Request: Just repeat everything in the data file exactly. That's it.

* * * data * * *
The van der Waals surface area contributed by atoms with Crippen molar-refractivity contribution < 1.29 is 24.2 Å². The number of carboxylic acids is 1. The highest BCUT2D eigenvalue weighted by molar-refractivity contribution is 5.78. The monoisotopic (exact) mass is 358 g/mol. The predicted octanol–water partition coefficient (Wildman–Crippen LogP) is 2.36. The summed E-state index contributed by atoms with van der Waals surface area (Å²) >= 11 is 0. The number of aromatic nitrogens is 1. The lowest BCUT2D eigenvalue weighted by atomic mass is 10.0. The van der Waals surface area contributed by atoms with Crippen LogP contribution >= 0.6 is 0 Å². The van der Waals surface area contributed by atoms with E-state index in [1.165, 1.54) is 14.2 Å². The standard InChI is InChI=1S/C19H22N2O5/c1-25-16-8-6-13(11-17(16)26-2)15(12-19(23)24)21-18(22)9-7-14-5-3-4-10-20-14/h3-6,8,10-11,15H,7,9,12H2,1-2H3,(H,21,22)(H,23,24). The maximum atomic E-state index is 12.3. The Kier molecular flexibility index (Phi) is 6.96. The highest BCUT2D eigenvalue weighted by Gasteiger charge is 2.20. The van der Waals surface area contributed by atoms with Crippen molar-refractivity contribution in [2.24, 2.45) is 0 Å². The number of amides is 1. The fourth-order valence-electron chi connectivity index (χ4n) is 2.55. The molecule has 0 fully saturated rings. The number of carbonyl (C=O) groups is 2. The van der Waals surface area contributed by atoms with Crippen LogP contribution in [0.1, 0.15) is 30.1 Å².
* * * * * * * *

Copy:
The van der Waals surface area contributed by atoms with Crippen molar-refractivity contribution < 1.29 is 24.2 Å². The number of carboxylic acids is 1. The highest BCUT2D eigenvalue weighted by molar-refractivity contribution is 5.78. The monoisotopic (exact) mass is 358 g/mol. The predicted octanol–water partition coefficient (Wildman–Crippen LogP) is 2.36. The summed E-state index contributed by atoms with van der Waals surface area (Å²) >= 11 is 0. The number of aromatic nitrogens is 1. The lowest BCUT2D eigenvalue weighted by atomic mass is 10.0. The van der Waals surface area contributed by atoms with Crippen LogP contribution >= 0.6 is 0 Å². The van der Waals surface area contributed by atoms with E-state index in [1.165, 1.54) is 14.2 Å². The standard InChI is InChI=1S/C19H22N2O5/c1-25-16-8-6-13(11-17(16)26-2)15(12-19(23)24)21-18(22)9-7-14-5-3-4-10-20-14/h3-6,8,10-11,15H,7,9,12H2,1-2H3,(H,21,22)(H,23,24). The maximum atomic E-state index is 12.3. The Kier molecular flexibility index (Phi) is 6.96. The highest BCUT2D eigenvalue weighted by Gasteiger charge is 2.20. The van der Waals surface area contributed by atoms with Crippen molar-refractivity contribution in [2.24, 2.45) is 0 Å². The number of amides is 1. The fourth-order valence-electron chi connectivity index (χ4n) is 2.55. The molecule has 0 fully saturated rings. The number of carbonyl (C=O) groups is 2. The van der Waals surface area contributed by atoms with Crippen LogP contribution in [0.1, 0.15) is 30.1 Å².